Last year was a challenging one for real estate investment trusts (REITs). The total return produced by the average equity REIT was negative 10%, with many REITs falling even further. Weighing on the sector was weak rental collection rates because of the pandemic and uncertainty about what's ahead.
However, 2021 brings with it a healthy dose of optimism because vaccines are starting to roll out across the world. As that happens, it should help slow the virus's spread and give people the freedom to shop, travel, return to work, and enjoy entertainment. That would provide REITs focused on owning those types of properties a huge shot in the arm.
Retail REITs took it on the chin in 2020. Governments mandated nonessential retailers close their doors to stop the virus's spread early on in the pandemic, which impacted these REITs' ability to pay rent. That hurt landlords like regional shopping malls and shopping centers, many of which had to suspend or reduce their dividends to conserve cash. Market conditions got so bad that two mall REITs filed for bankruptcy.
However, the lockdowns have caused lots of pent-up demand. While consumers blew off some steam during the third quarter by going on shopping sprees, that could become even more pronounced in 2021. As vaccines take coronavirus case counts down, it should give consumers the confidence to start going out more, which should benefit retailers, especially since shoppers are beginning to receive another round of stimulus checks. That should provide retail REITs a boost, which could give more of them the confidence to reinstate or raise their dividends.
Enjoying leisure activities again
Besides getting out of the house to go shopping, more people will likely venture out in 2021 on vacations and enjoy other leisure activities like entertainment. This should help boost hospitality REITs and specialty REITs that focus on gaming and entertainment.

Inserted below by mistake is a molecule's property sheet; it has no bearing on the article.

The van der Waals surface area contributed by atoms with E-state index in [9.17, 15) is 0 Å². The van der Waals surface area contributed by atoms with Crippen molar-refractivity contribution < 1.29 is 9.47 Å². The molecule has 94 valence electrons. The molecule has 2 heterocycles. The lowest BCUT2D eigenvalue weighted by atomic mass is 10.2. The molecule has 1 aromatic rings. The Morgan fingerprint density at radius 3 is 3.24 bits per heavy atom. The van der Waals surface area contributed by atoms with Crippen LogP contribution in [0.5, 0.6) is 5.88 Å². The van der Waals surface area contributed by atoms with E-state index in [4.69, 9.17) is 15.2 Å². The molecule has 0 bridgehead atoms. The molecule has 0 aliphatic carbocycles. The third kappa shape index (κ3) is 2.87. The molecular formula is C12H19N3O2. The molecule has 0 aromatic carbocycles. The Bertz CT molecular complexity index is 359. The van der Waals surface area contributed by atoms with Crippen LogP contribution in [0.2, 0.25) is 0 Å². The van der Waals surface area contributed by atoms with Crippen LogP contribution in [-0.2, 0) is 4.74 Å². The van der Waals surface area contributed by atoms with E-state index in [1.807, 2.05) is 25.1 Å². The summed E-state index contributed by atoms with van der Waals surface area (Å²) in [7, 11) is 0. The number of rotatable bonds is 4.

Most hotels have been bleeding cash during the pandemic because of reduced occupancy. However, people traveling for vacation and business again should enable hotels to get back into the black. That should benefit leading hotel REITs like Host Hotel & Resorts (NYSE: HST) and Park Hotels & Resorts (NYSE: PK) since they'll be able to reopen all their hotels and start generating cash. That could enable them to eventually start paying dividends again, which should boost their stock prices following declines of more than 20% in 2020.
Meanwhile, entertainment-focused REITs like EPR Properties (NYSE: EPR) and Gaming and Leisure Properties (NYSE: GLPI) should also see a revival in 2021. With case counts falling, people will be able to go to the movies, enjoy attractions, and spend time in casinos. That will give those tenants a greater ability to pay rent, which should improve those REITs' cash flows. As a result, EPR Properties could reinstate its dividend, while Gaming and Leisure Properties might be able to pay in all cash instead of a mix of stock and cash. It should also help boost their share prices, which lost value last year.
Going back to the office
Vaccines will also allow office buildings to fully reopen, enabling companies to welcome back their entire workforce. That should take the pressure off office REITs. While most collected the majority of their rent during the pandemic, investors fled the sector on fears companies would allow more employees to permanently work from home, reducing their need for office space.
Instead, the opposite seems likely. Many companies have realized offices are crucial for innovation, culture, mentoring, and development, and most can't wait for the day when they can have everyone back together. Meanwhile, instead of cramming as many people as possible into office space, companies will likely need more room to allow for social distancing.
2021 could be a big year for beaten-down REITs
While 2020 was a rough year for REITs, 2021 is looking much better. As vaccines get rolled out, it should give people the confidence to get back to everyday life. That should provide a much-needed shot in the arm for hard-hit industries like retail, office, dining, entertainment, and hospitality, reviving REITs focused on those properties.